top of page

How to Understand and Manage Your Energy Levels

Updated: Jan 23



Being autistic in a world designed for neurotypicals is exhausting. 


From social situations to sensory overload – everything takes a toll. It's hardly surprising that autistic people are prime candidates for burnout. 


Three steps you can take to understand and manage your energy better are:


  1. Carrying out an energy audit

  2. Practising energy accounting

  3. Planning with intention.


Energy Audit


The first step to help you understand your energy levels better is to carry out an energy audit. In other words, track your energy levels during your daily waking hours. Do this for at least one day - longer if possible.


Every hour, on the hour, assess your energy level on a scale of one to ten (one being low and ten being high energy). This data will enable you to identify your most and least energetic times in the day.


Energy Accounting


The next step is to try an activity co-created by Maja Toudal and Dr Tony Attwood called energy accounting.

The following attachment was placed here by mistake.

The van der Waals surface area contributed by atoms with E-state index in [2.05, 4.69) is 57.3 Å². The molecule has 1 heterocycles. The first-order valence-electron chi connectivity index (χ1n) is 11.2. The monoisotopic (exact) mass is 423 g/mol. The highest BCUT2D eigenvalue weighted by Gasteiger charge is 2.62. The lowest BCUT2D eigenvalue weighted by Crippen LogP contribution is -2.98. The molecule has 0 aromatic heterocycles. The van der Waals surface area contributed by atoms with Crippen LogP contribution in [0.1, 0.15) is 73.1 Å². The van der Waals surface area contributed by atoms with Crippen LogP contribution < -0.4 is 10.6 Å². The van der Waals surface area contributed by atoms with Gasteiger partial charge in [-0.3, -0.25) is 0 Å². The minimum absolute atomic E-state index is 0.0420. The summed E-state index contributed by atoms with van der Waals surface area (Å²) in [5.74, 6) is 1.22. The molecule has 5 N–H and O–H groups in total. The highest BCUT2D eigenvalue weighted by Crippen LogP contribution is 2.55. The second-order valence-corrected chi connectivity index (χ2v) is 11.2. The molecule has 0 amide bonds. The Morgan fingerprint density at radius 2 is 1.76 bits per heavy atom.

Energy accounting involves identifying activities that deplete and restore your energy and learning to balance them (just like you would a bank account). 


This is how to do it:


  1. Make a list of all the activities you can think of that deplete your energy – these are withdrawals from your energy bank account. They can be allocated a score out of 100 (20 being a small withdrawal and 100 being a significant withdrawal that saps all of your energy). Examples might include meetings and socialising.

  2. List the activities that restore your energy – these are your energy bank account deposits. Again, allocate a score out of 100. Examples might include naps and gaming.


The idea with allocating scores like this is that if you make several high-score withdrawals, you are mindful that several deposits will be required to balance everything.


Scoring is optional – just being aware of activities that restore and deplete your energy will be helpful.


Intentional Planning


Once you know your most and least energetic times in a typical day and the types of activities that deplete and restore your energy, you can plan your week more intentionally.


For example, if you've planned a night out during the week and socialising tends to deplete your energy, ensure you have some activities planned for the following day that restore your energy. 


Alternatively – if it works for you – build up your energy throughout the day to spend it in the evening. 


The idea is to create balance.



317 views0 comments

Commentaires


bottom of page